The median age of exceptional responder patients in this study was 57 years. While this is younger than the average transplant-eligible patient in the current era, the treatment paradigm during the study period was that ASCT was limited to patients <65 years of age17,18. The number of patients with renal failure at diagnosis was also lower than would be expected when compared to historical data published from our institution8. However, this may be a reflection of the fact that patients eligible for transplant are younger, and generally have fewer comorbidities. There was also only one patient (2.5% of the exceptional responder population) with an identified high-risk cytogenetic abnormality, t(14;16), which is much lower than expected10. The lack of high-risk cytogenetics was also reported in two studies of patients with prolonged disease-free remission after frontline therapy6,19. However, it is important to note that a minority of patients (n = 12, 26%) in this cohort had FISH performed, as this was not the standard of care at the time. Therefore, the lack of patients with high-risk cytogenetics may reflect the decreased sensitivity of conventional cytogenetics at detecting chromosomal aberrations. Otherwise, baseline demographics, disease characteristics, and clinical presentation were similar to what has been reported in the general population with multiple myeloma8.
The notion that a small proportion of patients with multiple myeloma can have long disease-free remissions, potentially a “functional cure”, has been demonstrated in other studies. Long-term follow-up of the total therapy programs, which maximize upfront therapies with the aim of eradicating the drug-resistant cancer cell clones through multiple mechanisms of action, show that with intensive therapy the TTP curves plateau after ~10 years in patients with a low-risk gene expression profile5,20. However, prolonged PFS rates have been reported even without the use of intensive therapies; Vu et al.19 showed that 14% (n = 33) of patients treated with first-line lenalidomide maintained a PFS >6 years, even though only 27% of those patients received an upfront ASCT. Similarly, Terpos et al.6 reported that 9% (n = 36) of newly diagnosed multiple myeloma patients experienced a PFS >7 years, with the majority (70%) of long-term responders receiving IMID- or PI-based therapy, and 60% of patients receiving an upfront ASCT.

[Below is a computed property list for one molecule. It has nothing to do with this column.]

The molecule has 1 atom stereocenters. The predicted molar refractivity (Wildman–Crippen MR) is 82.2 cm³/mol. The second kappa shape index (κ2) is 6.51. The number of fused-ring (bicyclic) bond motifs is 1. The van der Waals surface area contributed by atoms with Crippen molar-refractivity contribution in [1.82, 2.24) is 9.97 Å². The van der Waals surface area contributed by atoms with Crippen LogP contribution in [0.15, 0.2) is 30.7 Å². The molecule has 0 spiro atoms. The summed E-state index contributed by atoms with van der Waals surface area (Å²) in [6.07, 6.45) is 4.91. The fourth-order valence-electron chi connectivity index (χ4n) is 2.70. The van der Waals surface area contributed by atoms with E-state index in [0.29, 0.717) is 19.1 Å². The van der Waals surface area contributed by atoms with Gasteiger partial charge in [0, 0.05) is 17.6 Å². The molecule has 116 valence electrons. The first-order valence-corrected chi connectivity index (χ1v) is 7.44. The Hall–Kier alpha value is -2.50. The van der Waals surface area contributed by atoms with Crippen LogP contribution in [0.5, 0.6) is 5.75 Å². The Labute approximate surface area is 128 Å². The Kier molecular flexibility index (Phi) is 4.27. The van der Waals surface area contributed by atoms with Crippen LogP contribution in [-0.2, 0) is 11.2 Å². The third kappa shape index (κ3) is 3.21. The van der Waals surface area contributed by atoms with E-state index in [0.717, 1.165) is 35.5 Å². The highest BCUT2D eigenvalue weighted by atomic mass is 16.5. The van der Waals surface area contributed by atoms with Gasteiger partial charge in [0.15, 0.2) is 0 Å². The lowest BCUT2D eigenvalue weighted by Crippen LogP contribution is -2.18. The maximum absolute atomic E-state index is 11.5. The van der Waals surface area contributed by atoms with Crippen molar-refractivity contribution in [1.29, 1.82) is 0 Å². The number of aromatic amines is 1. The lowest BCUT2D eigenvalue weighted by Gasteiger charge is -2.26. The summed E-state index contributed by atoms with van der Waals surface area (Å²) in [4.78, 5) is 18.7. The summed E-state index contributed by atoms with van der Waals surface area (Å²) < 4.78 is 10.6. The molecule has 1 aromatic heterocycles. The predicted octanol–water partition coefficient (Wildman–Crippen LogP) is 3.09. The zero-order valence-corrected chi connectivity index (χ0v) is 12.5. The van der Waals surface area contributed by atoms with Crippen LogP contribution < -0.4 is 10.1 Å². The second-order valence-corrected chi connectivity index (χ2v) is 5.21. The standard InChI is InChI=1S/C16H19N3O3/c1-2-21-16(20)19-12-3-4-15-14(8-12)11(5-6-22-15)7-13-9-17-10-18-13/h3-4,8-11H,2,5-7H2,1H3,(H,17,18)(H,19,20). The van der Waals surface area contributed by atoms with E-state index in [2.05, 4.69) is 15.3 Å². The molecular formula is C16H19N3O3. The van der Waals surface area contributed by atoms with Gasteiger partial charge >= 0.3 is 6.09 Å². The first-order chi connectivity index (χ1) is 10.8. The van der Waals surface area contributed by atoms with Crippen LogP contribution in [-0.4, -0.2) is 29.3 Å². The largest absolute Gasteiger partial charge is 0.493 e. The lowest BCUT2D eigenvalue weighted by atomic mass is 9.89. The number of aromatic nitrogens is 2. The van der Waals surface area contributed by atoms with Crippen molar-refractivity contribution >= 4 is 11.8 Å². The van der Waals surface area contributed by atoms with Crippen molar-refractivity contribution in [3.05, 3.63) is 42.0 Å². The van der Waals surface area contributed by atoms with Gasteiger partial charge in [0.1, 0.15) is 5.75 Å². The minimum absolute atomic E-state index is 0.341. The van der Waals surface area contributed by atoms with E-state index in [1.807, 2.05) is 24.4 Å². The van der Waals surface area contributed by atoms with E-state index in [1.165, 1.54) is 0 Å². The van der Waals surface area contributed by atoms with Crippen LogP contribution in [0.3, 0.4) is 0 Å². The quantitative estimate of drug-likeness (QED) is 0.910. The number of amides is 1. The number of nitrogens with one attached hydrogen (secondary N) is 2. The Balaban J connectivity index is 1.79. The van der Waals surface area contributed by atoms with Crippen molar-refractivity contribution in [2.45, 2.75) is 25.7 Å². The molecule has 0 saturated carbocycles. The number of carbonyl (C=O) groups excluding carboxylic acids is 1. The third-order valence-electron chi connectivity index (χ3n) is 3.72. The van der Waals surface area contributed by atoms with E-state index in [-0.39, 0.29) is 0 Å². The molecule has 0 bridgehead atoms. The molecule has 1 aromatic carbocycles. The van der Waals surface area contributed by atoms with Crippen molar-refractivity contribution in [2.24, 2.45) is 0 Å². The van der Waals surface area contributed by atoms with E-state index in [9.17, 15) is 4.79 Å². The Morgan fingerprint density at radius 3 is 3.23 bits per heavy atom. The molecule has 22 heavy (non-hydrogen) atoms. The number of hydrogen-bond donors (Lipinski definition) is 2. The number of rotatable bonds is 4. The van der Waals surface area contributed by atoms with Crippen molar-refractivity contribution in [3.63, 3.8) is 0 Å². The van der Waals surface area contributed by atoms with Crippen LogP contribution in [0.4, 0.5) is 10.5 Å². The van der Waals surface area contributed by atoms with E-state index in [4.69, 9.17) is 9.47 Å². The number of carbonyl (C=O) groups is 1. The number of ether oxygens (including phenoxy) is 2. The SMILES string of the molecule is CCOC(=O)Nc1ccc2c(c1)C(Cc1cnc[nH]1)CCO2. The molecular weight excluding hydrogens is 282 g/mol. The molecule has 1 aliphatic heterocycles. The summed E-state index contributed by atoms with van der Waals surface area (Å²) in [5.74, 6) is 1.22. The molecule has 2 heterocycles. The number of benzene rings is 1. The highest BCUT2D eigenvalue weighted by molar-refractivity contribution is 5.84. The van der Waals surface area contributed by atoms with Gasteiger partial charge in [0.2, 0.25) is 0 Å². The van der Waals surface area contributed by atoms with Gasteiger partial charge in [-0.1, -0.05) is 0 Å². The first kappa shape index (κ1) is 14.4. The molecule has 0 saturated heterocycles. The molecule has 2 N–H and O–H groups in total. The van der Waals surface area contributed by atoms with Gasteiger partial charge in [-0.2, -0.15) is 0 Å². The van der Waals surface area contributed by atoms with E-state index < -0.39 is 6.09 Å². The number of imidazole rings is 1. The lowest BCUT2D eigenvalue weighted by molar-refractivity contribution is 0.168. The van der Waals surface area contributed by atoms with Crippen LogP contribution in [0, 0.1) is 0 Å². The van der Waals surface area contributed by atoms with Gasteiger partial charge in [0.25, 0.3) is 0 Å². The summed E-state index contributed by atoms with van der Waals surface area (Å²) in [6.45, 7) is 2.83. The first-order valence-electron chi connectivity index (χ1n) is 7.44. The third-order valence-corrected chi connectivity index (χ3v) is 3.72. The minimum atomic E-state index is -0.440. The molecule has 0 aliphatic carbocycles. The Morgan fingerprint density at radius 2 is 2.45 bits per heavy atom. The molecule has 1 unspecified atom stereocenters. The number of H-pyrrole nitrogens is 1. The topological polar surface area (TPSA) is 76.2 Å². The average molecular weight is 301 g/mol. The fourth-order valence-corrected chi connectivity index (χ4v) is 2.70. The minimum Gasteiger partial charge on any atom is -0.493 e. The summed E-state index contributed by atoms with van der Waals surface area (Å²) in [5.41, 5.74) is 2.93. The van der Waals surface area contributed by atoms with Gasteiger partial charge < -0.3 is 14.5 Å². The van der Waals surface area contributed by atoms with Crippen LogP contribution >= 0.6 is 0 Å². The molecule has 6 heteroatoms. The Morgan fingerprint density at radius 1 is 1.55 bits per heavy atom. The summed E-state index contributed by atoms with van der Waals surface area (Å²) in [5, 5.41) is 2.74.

In this study, we found that there appears to be a plateau in the TTP curve 16 years after diagnosis without any ongoing therapy post ASCT. While this may seem to support the theory that a functional cure is obtainable, only 16 (35%) exceptional responder patients were followed beyond 16 years, for a median additional follow-up of 1.2 years. Importantly, this study shows that even after long periods of disease remission, disease progression does occur. In those that progressed, the median PFS2 was much shorter than the PFS from diagnosis (9.5 vs. 3.1 years, respectively), indicating that the underlying disease biology in exceptional responder patients is not indolent indefinitely. Therefore, further follow-up is required to assess the durability of remission in the exceptional responders who have not progressed to date, to assess whether these patients are truly “cured.”